Of course, I am talking real cocoa, none of that processed stuff that you just mix with water. While convenient, that type of hot chocolate usually comes with added sugar, preservatives, and processed cocoa.
Fortunately, it’s easy to make your own real hot cocoa and the taste is undeniably better. I make it several mornings a week for my kids. The added milk makes it a great source of protein, Vitamin D, and calcium, and I like that you can use only as much sugar as needed. I make it on the stove-top because the chocolate gets mixed in better this way than in the microwave.
Here is my recipe. Try it out and adjust to your taste. If you like it, mix up a big batch of cocoa and sugar and store it in a Mason jar for your own homemade hot cocoa mix. Add cinnamon or vanilla sticks if you like.
For 1 serving:
8 ounces milk (any kind you like)
1 tablespoon unsweetened cocoa*
2 teaspoons sugar or honey
*Make sure you use pure unsweetened cocoa, and that
it has not been Dutch/alkali-processed, which takes away almost all flavanols.
- Heat milk in a saucepan over medium-high heat. Add cocoa and sugar and whisk to combine.
- Cook until just starting to steam, do not boil. Pour into mugs.
The Swede (and maybe also the kid) in me loves to bring a thermos of hot cocoa when we go hiking in the chillier months. It’s a nice treat when you stop for a snack break. You can also perk up an afternoon in the snow with a hot cocoa break. Seriously, what is better than enjoying a hot cup of cocoa in the cold, snowy outdoors?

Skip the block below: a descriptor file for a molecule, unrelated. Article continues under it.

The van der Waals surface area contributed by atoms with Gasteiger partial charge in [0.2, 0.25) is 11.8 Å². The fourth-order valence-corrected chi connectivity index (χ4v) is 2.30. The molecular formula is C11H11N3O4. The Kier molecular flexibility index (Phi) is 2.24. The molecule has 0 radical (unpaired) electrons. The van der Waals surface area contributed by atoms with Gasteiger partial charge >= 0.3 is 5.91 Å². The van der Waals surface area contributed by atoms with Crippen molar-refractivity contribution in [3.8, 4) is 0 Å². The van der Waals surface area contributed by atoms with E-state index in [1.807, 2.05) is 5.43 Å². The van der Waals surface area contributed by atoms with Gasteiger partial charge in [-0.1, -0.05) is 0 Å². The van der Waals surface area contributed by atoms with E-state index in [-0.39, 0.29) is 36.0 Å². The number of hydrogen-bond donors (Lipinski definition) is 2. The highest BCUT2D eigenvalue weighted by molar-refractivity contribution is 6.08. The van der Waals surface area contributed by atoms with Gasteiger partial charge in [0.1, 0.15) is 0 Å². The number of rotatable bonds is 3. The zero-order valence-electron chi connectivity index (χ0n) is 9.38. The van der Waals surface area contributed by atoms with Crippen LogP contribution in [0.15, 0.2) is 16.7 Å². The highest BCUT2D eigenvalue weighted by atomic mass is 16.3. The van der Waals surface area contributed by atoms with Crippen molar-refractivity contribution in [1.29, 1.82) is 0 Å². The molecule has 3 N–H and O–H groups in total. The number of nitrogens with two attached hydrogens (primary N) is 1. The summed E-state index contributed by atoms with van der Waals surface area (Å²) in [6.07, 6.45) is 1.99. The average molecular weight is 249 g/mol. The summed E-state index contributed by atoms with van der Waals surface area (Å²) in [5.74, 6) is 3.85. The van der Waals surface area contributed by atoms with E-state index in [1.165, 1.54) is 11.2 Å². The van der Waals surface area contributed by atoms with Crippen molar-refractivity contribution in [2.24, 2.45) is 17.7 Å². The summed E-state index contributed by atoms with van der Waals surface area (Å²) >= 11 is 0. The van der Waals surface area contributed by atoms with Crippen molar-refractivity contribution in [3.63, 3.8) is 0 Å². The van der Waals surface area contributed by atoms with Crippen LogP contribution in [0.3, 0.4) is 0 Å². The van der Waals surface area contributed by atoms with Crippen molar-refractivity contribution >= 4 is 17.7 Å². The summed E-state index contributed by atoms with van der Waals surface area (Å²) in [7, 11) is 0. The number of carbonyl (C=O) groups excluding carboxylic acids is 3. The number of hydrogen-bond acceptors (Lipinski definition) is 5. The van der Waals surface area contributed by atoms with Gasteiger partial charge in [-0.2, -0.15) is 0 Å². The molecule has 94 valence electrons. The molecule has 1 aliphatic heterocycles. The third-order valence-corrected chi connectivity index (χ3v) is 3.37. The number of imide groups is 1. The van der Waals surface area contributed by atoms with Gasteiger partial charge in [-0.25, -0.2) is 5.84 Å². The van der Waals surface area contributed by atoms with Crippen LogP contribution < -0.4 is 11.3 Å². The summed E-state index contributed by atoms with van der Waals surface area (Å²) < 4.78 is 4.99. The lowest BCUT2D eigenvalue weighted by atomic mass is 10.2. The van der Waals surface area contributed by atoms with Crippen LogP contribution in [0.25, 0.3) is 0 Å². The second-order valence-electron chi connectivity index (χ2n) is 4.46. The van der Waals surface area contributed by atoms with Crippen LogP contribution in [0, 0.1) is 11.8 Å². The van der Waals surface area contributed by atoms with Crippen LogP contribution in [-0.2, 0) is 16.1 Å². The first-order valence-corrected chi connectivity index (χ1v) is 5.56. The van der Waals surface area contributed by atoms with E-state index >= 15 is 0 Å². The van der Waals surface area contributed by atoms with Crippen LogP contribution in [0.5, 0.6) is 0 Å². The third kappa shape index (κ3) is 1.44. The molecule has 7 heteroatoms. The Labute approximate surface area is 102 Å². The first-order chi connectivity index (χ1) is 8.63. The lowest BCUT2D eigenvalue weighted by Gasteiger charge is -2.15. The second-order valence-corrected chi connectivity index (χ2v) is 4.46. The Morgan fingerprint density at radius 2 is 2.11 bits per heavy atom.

- A rich source of flavanols (regular consumption of the flavanols found in cocoa may reduce the risk of heart disease)
- A good source of iron and magnesium
- Lower in calories than most other sources of chocolate
For comparison, to get 200 milligrams of flavanols you need to consume:
- 1 ¾ tablespoons cocoa powder (20 calories)
- 1 ½ ounces semi-sweet chocolate chips (200 calories)
- 2 ounces dark chocolate (320 calories)
- a lot of milk chocolate (1,580 calories worth!)
Of course, you don’t have to limit your cocoa intake to hot cocoa. Try sprinkling cocoa on toast, oatmeal, in a smoothie, or on coffee. And don’t forget to use real cocoa when baking too!
Source: Schardt D. How Bittersweet it Is. Nutrition Action Health Letter, December 2013.